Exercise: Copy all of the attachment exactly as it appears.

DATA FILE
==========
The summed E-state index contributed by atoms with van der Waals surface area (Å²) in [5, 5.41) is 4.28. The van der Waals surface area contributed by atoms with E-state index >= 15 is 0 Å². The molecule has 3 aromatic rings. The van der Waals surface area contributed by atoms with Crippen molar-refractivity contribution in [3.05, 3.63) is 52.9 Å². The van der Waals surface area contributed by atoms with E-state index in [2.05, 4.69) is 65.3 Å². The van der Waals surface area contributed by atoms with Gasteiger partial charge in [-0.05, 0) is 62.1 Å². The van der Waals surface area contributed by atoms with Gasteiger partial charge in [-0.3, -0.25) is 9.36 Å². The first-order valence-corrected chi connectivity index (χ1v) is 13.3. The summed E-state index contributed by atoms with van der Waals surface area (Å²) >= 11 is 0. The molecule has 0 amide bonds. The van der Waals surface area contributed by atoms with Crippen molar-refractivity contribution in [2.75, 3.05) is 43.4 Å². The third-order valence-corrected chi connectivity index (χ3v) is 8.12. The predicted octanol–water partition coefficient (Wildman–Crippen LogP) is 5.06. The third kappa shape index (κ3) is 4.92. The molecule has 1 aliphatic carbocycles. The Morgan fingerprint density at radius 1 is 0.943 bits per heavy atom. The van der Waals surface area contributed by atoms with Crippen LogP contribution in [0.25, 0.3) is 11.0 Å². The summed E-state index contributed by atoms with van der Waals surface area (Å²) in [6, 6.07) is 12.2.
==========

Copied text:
The summed E-state index contributed by atoms with van der Waals surface area (Å²) in [5, 5.41) is 4.28. The van der Waals surface area contributed by atoms with E-state index >= 15 is 0 Å². The molecule has 3 aromatic rings. The van der Waals surface area contributed by atoms with Crippen molar-refractivity contribution in [3.05, 3.63) is 52.9 Å². The van der Waals surface area contributed by atoms with E-state index in [2.05, 4.69) is 65.3 Å². The van der Waals surface area contributed by atoms with Gasteiger partial charge in [-0.05, 0) is 62.1 Å². The van der Waals surface area contributed by atoms with Gasteiger partial charge in [-0.3, -0.25) is 9.36 Å². The first-order valence-corrected chi connectivity index (χ1v) is 13.3. The summed E-state index contributed by atoms with van der Waals surface area (Å²) >= 11 is 0. The molecule has 0 amide bonds. The van der Waals surface area contributed by atoms with Crippen molar-refractivity contribution in [2.75, 3.05) is 43.4 Å². The third-order valence-corrected chi connectivity index (χ3v) is 8.12. The predicted octanol–water partition coefficient (Wildman–Crippen LogP) is 5.06. The third kappa shape index (κ3) is 4.92. The molecule has 1 aliphatic carbocycles. The Morgan fingerprint density at radius 1 is 0.943 bits per heavy atom. The van der Waals surface area contributed by atoms with Crippen LogP contribution in [0.25, 0.3) is 11.0 Å². The summed E-state index contributed by atoms with van der Waals surface area (Å²) in [6, 6.07) is 12.2.